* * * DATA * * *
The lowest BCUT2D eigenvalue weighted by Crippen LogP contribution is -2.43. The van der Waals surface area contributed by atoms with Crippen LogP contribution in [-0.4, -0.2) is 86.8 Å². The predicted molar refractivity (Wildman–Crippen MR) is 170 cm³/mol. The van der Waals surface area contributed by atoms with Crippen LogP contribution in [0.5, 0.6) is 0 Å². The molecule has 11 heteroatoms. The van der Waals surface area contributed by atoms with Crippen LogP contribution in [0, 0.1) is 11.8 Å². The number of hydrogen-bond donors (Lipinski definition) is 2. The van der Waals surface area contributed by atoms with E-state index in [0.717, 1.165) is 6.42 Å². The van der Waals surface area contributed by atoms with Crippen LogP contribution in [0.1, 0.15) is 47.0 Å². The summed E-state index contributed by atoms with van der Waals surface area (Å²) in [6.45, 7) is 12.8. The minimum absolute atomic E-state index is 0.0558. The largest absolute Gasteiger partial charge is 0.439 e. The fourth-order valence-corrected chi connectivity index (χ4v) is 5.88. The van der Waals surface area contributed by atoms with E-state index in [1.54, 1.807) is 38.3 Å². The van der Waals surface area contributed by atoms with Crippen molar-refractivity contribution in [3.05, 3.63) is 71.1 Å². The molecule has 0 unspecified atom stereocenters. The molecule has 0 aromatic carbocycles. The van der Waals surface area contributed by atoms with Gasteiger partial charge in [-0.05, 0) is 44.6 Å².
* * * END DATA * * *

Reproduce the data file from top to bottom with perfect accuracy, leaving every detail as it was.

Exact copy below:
The lowest BCUT2D eigenvalue weighted by Crippen LogP contribution is -2.43. The van der Waals surface area contributed by atoms with Crippen LogP contribution in [-0.4, -0.2) is 86.8 Å². The predicted molar refractivity (Wildman–Crippen MR) is 170 cm³/mol. The van der Waals surface area contributed by atoms with Crippen LogP contribution in [0.5, 0.6) is 0 Å². The molecule has 11 heteroatoms. The van der Waals surface area contributed by atoms with Crippen LogP contribution in [0, 0.1) is 11.8 Å². The number of hydrogen-bond donors (Lipinski definition) is 2. The van der Waals surface area contributed by atoms with E-state index in [0.717, 1.165) is 6.42 Å². The van der Waals surface area contributed by atoms with Crippen LogP contribution in [0.1, 0.15) is 47.0 Å². The summed E-state index contributed by atoms with van der Waals surface area (Å²) in [6.45, 7) is 12.8. The minimum absolute atomic E-state index is 0.0558. The largest absolute Gasteiger partial charge is 0.439 e. The fourth-order valence-corrected chi connectivity index (χ4v) is 5.88. The van der Waals surface area contributed by atoms with E-state index in [1.54, 1.807) is 38.3 Å². The van der Waals surface area contributed by atoms with Crippen molar-refractivity contribution in [3.05, 3.63) is 71.1 Å². The molecule has 0 unspecified atom stereocenters. The molecule has 0 aromatic carbocycles. The van der Waals surface area contributed by atoms with Gasteiger partial charge in [-0.05, 0) is 44.6 Å².